The amazingly armless Ombraz Sunglasses are polarized, virtually indestructible shades designed for mountain biking, skiing, fishing, and other outdoor endeavors, sans the discomfort and headaches from traditional glasses’ arms and their tendency to squeeze day-long wearers’ noggins. For every pair sold, Ombraz collaborates with the Eden Reforestation Project to plant 20 mangrove trees, thus sequestering more carbon than it takes to produce and deliver a single pair. We’re partial to the class, circular-frame Dolomite style ($140), which comes with small, built-in visors to reduce peripheral glare in the mountains or on the water.

Trail runners and hikers will most definitely appreciate the gift of the latest rechargeable, lightweight headlight model from Biolite. With 750 lumens, pass-thru charging capabilities, and eight different lighting modes that enable users to see and be seen, the HeadLamp 750 ($75) helps provide near-infinite run times. Plus, its uniquely slim front profile keeps this headlamp comfortably situated (no bouncing) on even the sweatiest of foreheads.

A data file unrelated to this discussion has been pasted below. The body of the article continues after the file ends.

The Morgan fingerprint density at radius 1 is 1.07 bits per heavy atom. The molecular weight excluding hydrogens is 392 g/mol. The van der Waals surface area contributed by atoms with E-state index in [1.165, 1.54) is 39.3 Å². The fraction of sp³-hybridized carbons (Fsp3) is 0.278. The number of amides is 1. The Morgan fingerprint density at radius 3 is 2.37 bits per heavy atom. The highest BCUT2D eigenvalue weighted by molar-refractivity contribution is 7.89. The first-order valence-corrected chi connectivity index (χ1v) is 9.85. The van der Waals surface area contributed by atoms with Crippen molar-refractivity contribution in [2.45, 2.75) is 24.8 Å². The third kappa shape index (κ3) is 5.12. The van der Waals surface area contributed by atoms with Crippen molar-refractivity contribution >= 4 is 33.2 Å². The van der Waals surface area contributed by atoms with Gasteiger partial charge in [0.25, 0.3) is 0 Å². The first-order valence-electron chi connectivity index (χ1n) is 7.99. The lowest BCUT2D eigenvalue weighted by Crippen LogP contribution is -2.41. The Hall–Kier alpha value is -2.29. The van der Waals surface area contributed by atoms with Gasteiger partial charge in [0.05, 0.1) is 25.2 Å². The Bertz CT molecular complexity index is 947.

Chances are, you know of some coffee-loving campers. The X Brew Coffee Dripper ($22) from Sea to Summit provides the gift of pour-over brew on the trail, no wasteful paper filters necessary (due to its reusable stainless-steel filter). This collapsible coffee dripper folds down to a 20-mm height, so it won’t take up much pack real estate.